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News Bulletin : ADA News Bulletin April 2011
18 APRIL 2011 Dental tissues taken from vCJD patients show no evidence of the abnormal prion protein associated with infectivity. In other words, teeth, gingival tissues, dental pulp and oral mucosal tissues in infected patients do not contain the vCJD infective agent – the nearest location is the tonsils. It appears that large doses of blood are required for vCJD transmission – in the scale of transfusions, rather than droplets of blood or traces of protein residue. 4,5 The at-risk patients for vCJD are therefore haemophiliacs and others who receive frequent large volume transmissions of blood and blood products. The limitations applied by the Australian Red Cross Blood Service reduce the risk of vCJD transmission through blood transfusion in Australia. There are only four known cases of vCJD in the UK which have been attributed to receiving a transfusion from a vCJD-infected donor of blood or plasma, of which one was a haemophiliac who had received multiple transfusions. In contrast, there is no evidence of transmission of classical forms of CJD (sporadic, medically acquired or genetic forms) through exposure to blood or blood products. There is currently no evidence of vCJD having been spread by dentistry, despite between 65–73 million dental procedures being carried out annually across the UK. Modelling of the probability of transmission has shown that even in a worst case dental scenario a single dental instrument carrying the agent would have a likelihood of transmitting vCJD of less than 1 in 10,000, and for a set of 10 instruments less than 1 in 1,000. It has been calculated that based on 70 million invasive dental procedures in the UK per year in a population with 1 patient in 10,000 carrying vCJD, and all such patients presumed to be infective, that there would be 7,000 procedures per year on infective patients. Following the statistics above, a per-operation transmission risk of 0.5 per 1,000 would then lead to about 3.5 expected infections per year, within the population – yet no such transmissions have even been documented to occur in the UK. UK studies which have compared patients with vCJD having dental treatment with matched controls did not show that having dental work represents a major route of vCJD transmission. There have been a small number of reported cases of patients in the UK diagnosed with vCJD who have been infected through blood transfusion. The Australian Red Cross Blood Service has implemented policies to reduce the risk of vCJD transmission through blood transfusion in Australia. Currently, they exclude people from donating who have resided in the UK between 1980 and 1996 for a total (cumulative) time of six months or more, or have received blood transfusions in the UK since 1 January 1980. Because of this, the possibility of multiple transmission events occurring from transfusion in Australia can be discounted. Recent medical research has led to the development of what may be a reliable blood screening test for vCJD. On 4 February 2011, media attention was captured by announcements in the Lancet of the world’s first accurate blood test for vCJD. The test, which was developed by UK Medical Research Council is 100,000 times more sensitive than any previous attempt, and could transform the diagnosis and screening of this condition.6 The assay has sensitivity for vCJD of over 71% (Confidence Interval 48–89%) and a specificity of 100% (Confidence Interval 98–100%). Laurence J Walsh On behalf of the Infection Control Committee REfEREnCES References supplied by the author are available on request by contacting firstname.lastname@example.org committee report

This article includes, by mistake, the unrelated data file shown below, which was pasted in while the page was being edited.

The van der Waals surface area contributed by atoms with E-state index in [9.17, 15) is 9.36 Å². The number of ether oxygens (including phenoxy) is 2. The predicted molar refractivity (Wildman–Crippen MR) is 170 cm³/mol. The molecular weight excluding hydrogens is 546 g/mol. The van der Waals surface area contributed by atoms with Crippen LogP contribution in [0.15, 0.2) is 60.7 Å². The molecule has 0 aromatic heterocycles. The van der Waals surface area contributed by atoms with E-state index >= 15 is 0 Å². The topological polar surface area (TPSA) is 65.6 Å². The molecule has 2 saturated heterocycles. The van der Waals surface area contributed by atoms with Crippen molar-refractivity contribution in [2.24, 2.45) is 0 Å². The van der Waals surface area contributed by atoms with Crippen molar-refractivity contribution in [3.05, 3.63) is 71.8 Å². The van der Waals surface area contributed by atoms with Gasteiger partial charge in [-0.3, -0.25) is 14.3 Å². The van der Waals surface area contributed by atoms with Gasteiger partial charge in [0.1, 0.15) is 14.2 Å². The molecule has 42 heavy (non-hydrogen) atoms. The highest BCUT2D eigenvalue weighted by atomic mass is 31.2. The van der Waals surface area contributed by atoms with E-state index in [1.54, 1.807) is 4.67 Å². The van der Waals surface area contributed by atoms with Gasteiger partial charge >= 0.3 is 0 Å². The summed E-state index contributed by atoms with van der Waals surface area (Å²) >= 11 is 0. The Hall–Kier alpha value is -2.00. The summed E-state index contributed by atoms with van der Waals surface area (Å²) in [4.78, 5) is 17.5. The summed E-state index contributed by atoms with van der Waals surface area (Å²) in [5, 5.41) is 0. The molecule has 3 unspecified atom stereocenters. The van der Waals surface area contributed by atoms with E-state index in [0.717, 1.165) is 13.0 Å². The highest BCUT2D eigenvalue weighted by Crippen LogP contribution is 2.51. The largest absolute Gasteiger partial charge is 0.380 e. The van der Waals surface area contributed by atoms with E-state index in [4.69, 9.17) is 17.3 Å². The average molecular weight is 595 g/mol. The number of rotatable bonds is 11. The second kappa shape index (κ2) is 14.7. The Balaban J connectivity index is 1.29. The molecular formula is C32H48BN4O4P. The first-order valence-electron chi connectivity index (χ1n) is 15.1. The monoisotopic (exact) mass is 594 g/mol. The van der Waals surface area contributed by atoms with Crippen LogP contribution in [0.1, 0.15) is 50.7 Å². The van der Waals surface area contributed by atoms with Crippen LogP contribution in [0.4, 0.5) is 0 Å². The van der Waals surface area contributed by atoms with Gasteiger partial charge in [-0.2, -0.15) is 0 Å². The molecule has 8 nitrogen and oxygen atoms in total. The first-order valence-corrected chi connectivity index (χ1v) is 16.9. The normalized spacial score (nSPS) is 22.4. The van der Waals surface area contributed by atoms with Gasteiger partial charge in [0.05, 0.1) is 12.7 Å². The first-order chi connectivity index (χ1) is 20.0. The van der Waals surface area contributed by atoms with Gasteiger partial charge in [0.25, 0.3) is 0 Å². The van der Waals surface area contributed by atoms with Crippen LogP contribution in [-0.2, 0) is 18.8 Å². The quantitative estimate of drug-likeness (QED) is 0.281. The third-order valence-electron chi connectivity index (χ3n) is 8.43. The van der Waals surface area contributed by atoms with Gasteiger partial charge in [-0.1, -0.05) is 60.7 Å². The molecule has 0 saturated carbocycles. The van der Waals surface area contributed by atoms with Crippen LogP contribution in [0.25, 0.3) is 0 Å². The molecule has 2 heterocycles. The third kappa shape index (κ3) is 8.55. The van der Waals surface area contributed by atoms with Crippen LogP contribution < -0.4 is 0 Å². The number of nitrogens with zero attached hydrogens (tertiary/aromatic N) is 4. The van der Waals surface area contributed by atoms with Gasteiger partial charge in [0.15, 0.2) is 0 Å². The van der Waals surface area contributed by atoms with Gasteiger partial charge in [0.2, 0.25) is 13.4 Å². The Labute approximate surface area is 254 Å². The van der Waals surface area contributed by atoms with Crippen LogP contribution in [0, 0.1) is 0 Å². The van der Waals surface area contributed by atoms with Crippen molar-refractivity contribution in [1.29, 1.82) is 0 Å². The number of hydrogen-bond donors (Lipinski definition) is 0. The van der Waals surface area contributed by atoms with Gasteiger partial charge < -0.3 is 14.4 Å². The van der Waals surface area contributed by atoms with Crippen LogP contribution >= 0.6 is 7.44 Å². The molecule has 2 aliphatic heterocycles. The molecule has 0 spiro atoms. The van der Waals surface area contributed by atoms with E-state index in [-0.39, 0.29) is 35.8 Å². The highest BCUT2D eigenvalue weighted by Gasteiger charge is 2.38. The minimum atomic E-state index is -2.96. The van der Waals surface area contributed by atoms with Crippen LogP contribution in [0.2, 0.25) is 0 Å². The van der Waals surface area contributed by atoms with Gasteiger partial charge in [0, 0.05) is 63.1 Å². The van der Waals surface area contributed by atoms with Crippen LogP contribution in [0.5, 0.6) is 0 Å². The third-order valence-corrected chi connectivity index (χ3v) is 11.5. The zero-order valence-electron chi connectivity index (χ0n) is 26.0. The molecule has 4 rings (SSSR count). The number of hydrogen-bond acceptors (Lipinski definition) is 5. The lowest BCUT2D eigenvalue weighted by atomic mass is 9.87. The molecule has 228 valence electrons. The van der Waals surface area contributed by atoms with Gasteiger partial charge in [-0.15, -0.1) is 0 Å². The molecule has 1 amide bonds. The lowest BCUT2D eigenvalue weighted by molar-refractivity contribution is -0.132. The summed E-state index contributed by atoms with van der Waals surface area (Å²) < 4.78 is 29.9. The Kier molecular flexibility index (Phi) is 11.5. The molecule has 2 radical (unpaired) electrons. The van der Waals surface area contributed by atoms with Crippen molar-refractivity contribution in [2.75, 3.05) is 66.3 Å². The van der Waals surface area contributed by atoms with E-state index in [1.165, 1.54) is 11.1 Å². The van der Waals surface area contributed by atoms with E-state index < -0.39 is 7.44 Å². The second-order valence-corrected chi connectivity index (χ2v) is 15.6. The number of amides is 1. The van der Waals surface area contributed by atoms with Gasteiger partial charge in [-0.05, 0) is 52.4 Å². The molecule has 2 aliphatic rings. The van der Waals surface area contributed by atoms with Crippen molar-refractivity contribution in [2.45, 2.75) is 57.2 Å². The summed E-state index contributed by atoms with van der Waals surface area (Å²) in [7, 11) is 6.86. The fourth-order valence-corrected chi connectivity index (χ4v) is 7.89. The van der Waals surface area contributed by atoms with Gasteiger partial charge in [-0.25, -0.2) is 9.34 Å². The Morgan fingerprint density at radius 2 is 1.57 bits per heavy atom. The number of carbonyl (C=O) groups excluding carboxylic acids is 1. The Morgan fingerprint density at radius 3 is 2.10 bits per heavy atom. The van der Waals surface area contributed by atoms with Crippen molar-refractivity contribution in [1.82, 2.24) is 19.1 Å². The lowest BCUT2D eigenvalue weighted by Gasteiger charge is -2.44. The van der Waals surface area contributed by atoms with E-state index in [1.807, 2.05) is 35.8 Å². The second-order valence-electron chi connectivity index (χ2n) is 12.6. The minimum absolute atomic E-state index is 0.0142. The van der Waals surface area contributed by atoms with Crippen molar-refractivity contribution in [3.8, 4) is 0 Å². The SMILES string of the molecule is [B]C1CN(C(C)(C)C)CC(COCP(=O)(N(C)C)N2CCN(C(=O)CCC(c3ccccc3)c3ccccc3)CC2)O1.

ADA News Bulletin March 2011
ADA News Bulletin May 2011